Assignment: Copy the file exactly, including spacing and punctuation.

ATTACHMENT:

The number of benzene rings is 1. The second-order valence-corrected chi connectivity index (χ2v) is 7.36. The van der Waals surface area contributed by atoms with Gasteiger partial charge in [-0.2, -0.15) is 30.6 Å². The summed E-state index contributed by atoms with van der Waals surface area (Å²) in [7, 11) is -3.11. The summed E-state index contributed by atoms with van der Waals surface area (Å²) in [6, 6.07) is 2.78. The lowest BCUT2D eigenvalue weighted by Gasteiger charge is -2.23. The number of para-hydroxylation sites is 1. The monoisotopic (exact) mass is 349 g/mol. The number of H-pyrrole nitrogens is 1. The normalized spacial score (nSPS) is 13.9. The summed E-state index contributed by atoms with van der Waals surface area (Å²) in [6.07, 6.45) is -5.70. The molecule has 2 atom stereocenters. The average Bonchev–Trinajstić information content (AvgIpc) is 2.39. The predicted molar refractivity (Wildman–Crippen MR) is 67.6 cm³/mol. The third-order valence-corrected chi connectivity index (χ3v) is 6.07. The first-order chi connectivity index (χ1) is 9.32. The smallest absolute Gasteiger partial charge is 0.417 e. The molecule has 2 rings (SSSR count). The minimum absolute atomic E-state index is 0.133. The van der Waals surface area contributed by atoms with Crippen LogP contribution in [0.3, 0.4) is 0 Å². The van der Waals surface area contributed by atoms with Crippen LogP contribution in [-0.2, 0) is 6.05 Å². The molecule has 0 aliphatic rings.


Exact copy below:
The number of benzene rings is 1. The second-order valence-corrected chi connectivity index (χ2v) is 7.36. The van der Waals surface area contributed by atoms with Gasteiger partial charge in [-0.2, -0.15) is 30.6 Å². The summed E-state index contributed by atoms with van der Waals surface area (Å²) in [7, 11) is -3.11. The summed E-state index contributed by atoms with van der Waals surface area (Å²) in [6, 6.07) is 2.78. The lowest BCUT2D eigenvalue weighted by Gasteiger charge is -2.23. The number of para-hydroxylation sites is 1. The monoisotopic (exact) mass is 349 g/mol. The number of H-pyrrole nitrogens is 1. The normalized spacial score (nSPS) is 13.9. The summed E-state index contributed by atoms with van der Waals surface area (Å²) in [6.07, 6.45) is -5.70. The molecule has 2 atom stereocenters. The average Bonchev–Trinajstić information content (AvgIpc) is 2.39. The predicted molar refractivity (Wildman–Crippen MR) is 67.6 cm³/mol. The third-order valence-corrected chi connectivity index (χ3v) is 6.07. The first-order chi connectivity index (χ1) is 9.32. The smallest absolute Gasteiger partial charge is 0.417 e. The molecule has 2 rings (SSSR count). The minimum absolute atomic E-state index is 0.133. The van der Waals surface area contributed by atoms with Crippen LogP contribution in [0.3, 0.4) is 0 Å². The van der Waals surface area contributed by atoms with Crippen LogP contribution in [-0.2, 0) is 6.05 Å². The molecule has 0 aliphatic rings.